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Re: I'm looking for a project management system for Emacs

From: Marcin Borkowski
Subject: Re: I'm looking for a project management system for Emacs
Date: Sun, 30 Mar 2014 23:02:51 +0200

Dnia 2014-03-30, o godz. 16:30:42
address@hidden (Dan.Espen) napisał(a):

> Marcin Borkowski <address@hidden> writes:
> > Dnia 2014-03-30, o godz. 10:18:40
> > address@hidden (Dan.Espen) napisał(a):
> >
> >> >> Nope, big Gnumake fan here.
> >> >> Any directory/project I do work in is going to have Makefile(s).
> >> >
> >> > Well, then I deduce that you are not a heavy LaTeX user.  (Am I
> >> > right, dear Watson? ;) )  The problem is that the make model
> >> > (using timestamps) is a bit too simplistic for LaTeX: due to the
> >> > way references (& friends) work, the .aux file basically depends
> >> > on itself, but only if it contains a line saying
> >> 
> >> Right.  Latex is for printing isn't it?
> >
> > Rather typesetting, usually to a pdf file (at least nowadays).  Of
> > course, most of the time this means that something will eventually
> > find its way to a dead tree.  (OTOH, there /are/ TeX-based engines
> > which can output HTML/XML, too.)
> >
> >> I do a lot of documentation writing.
> >> But HTML/CSS (and Makefiles) are my weapon of choice.
> >
> > This is a very good choice, /if/ you do not aim for high
> > typographical quality and/or atypical applications (typesetting of
> > chemical formulae, musical notation, dictionaries etc.).
> Yep, I can care less about paper, but the display quality is to
> some extent a function of the browser.

True.  And (as I hinted) not only display quality, but also display
/possibilities/.  Are there any browsers capable of displaying musical
scores or chemical formulae, to use abovementioned examples?  Or, for
that matter, rendering trees (like in a school-level probability
textbook), given their structure?  It's possible, but unlikely, since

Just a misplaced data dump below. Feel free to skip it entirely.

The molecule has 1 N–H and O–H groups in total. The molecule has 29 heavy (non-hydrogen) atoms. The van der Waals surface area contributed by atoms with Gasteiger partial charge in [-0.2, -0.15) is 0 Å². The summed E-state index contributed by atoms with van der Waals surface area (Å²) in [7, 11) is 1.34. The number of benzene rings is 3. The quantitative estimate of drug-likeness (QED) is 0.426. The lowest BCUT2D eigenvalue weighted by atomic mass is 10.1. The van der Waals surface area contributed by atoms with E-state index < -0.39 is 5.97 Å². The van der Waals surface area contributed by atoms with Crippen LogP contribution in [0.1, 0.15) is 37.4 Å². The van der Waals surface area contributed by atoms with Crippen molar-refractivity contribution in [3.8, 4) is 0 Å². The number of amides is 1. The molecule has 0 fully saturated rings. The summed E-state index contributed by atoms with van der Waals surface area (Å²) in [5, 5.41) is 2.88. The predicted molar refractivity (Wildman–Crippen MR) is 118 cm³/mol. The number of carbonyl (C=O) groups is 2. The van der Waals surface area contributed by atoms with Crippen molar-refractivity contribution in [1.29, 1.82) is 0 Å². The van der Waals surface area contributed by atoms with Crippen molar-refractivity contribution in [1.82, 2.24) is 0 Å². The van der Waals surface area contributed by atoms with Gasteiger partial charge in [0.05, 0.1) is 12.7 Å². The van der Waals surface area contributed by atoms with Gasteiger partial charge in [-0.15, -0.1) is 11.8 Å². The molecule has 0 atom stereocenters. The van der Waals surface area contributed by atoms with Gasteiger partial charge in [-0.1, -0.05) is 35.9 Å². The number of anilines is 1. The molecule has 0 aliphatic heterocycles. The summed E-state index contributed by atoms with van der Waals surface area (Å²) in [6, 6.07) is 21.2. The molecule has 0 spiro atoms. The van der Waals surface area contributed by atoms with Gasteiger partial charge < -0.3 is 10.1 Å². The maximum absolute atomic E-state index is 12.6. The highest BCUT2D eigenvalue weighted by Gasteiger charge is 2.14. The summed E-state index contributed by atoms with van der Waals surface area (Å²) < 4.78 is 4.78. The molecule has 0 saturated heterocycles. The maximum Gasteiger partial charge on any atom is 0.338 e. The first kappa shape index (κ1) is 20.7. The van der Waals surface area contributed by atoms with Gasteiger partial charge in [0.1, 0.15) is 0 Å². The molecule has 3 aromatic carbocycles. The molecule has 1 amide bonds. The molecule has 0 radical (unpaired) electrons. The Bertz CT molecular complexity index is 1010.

these are rather niche use cases.  (You could probably do it with
JavaScript and SVG or something similar, of course.)

> > Out of curiosity: are there /any/ HTML/CSS rendering solutions
> > (browsers, ebook readers etc.) which handle breaking paragraphs into
> > lines in an aesthetically satisfactory way (i.e., employ the
> > Knuth-Plass algorithm, for instance)?
> Well, browsers do re-flow when you change window size.
> Hmm, Google says there are some Javascript
> implementations of Knuth-Plass.

Interesting - I'll look at it in some spare time.

> >> I have rules for content generation (like a TOC), uploading,
> >> thumbnail creation, packaging...
> >
> > Do you aim for online browsing only, or for a printed version,
> > too?  If the latter, how do you handle the problem of (potentially)
> > unstable forward page references?
> When you identify your CSS there is a "media" option.
> I do most of my work for browsing, but for the few people that
> print, I do have a "print" CSS.
> As for forward references, I just do "See X below".  If you print,
> you've got to search.  If you are browsing, "See below" is a link.

I see.  That means - basically - that you escape the problem;).  A
user of a printed version has no idea whether they should skip forward
two pages or two hundred pages...

> I've adopted a convention so that headings point back to the next
> higher level heading.  So, H2 points to the enclosing H1,
> H3 points to it's parent H2, and so on.
> It makes navigating, even big documents a breeze.

Smart idea!  Though I prefer Emacs Info's `u' key for that;).

> Each TOC only goes one level deep.
> So the main TOC references the H1 headings.
> If there are a few H2 headings, there is a nested TOC.

Of course, this does make a lot of sense in an online document and not
too much in a printed book...

> At the same time, I use DIVs to indent heading levels a little more.
> This makes up for not having numbered sections.

Again - numbered sections in an online environment are a good idea.
Much worse in printed material.

> I especially like the "Change History" section offering links to
> the changes.  Someone that's just looking for new stuff gets there
> pretty quickly.

Of course.

> A really neat HTML feature is a Javascript package I found that
> makes <table>s sortable.  It's so neat to put a table into
> a document and know the user can sort it on any of the columns.


> I've been advocating for dumping Word and PDFs but people are
> slow to change, so I lead by example.

Dumping Word is indeed a good idea;).  For PDFs - I can't agree.
HTML/CSS addresses a different problem than PDF.  Using PDFs for
browsing on a computer may be suboptimal (depending on circumstances).
For actual printing, it is much better, since it gives the author (or
the designer) complete control over the document.  With HTML/CSS, a
lot is dependent on the browser, user's settings, available fonts etc.
This is (usually) what you /do/ want on a web page and exactly what
you /don't/ want in a book (even if it were actually possible;)).


Marcin Borkowski
Adam Mickiewicz University

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